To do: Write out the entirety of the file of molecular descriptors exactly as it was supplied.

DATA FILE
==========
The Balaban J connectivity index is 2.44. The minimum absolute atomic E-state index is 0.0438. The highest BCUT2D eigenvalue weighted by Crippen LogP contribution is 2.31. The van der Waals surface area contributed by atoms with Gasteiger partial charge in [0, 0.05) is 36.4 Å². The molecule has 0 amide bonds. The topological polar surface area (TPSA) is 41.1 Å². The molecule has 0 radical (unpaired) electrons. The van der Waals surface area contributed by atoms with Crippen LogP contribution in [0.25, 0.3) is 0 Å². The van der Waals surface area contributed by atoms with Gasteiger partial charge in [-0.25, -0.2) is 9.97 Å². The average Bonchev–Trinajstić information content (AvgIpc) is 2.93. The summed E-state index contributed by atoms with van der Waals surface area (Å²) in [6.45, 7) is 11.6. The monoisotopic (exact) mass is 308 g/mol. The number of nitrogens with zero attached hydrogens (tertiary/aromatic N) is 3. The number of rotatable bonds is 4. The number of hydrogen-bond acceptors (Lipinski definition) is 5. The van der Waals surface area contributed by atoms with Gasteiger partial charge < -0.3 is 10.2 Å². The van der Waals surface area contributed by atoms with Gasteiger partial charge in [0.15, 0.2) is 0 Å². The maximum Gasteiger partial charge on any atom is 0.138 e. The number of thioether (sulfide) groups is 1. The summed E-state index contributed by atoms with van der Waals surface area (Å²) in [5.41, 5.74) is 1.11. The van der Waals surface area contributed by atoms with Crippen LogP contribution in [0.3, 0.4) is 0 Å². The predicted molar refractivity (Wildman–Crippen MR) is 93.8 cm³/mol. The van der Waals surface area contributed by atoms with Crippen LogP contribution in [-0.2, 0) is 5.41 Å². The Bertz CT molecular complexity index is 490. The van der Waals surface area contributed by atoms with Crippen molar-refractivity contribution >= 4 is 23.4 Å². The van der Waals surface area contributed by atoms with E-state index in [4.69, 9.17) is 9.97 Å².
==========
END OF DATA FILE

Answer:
The Balaban J connectivity index is 2.44. The minimum absolute atomic E-state index is 0.0438. The highest BCUT2D eigenvalue weighted by Crippen LogP contribution is 2.31. The van der Waals surface area contributed by atoms with Gasteiger partial charge in [0, 0.05) is 36.4 Å². The molecule has 0 amide bonds. The topological polar surface area (TPSA) is 41.1 Å². The molecule has 0 radical (unpaired) electrons. The van der Waals surface area contributed by atoms with Crippen LogP contribution in [0.25, 0.3) is 0 Å². The van der Waals surface area contributed by atoms with Gasteiger partial charge in [-0.25, -0.2) is 9.97 Å². The average Bonchev–Trinajstić information content (AvgIpc) is 2.93. The summed E-state index contributed by atoms with van der Waals surface area (Å²) in [6.45, 7) is 11.6. The monoisotopic (exact) mass is 308 g/mol. The number of nitrogens with zero attached hydrogens (tertiary/aromatic N) is 3. The number of rotatable bonds is 4. The number of hydrogen-bond acceptors (Lipinski definition) is 5. The van der Waals surface area contributed by atoms with Gasteiger partial charge < -0.3 is 10.2 Å². The van der Waals surface area contributed by atoms with Gasteiger partial charge in [0.15, 0.2) is 0 Å². The maximum Gasteiger partial charge on any atom is 0.138 e. The number of thioether (sulfide) groups is 1. The summed E-state index contributed by atoms with van der Waals surface area (Å²) in [5.41, 5.74) is 1.11. The van der Waals surface area contributed by atoms with Crippen LogP contribution in [0.3, 0.4) is 0 Å². The predicted molar refractivity (Wildman–Crippen MR) is 93.8 cm³/mol. The van der Waals surface area contributed by atoms with Crippen LogP contribution in [-0.2, 0) is 5.41 Å². The Bertz CT molecular complexity index is 490. The van der Waals surface area contributed by atoms with Crippen molar-refractivity contribution >= 4 is 23.4 Å². The van der Waals surface area contributed by atoms with E-state index in [4.69, 9.17) is 9.97 Å².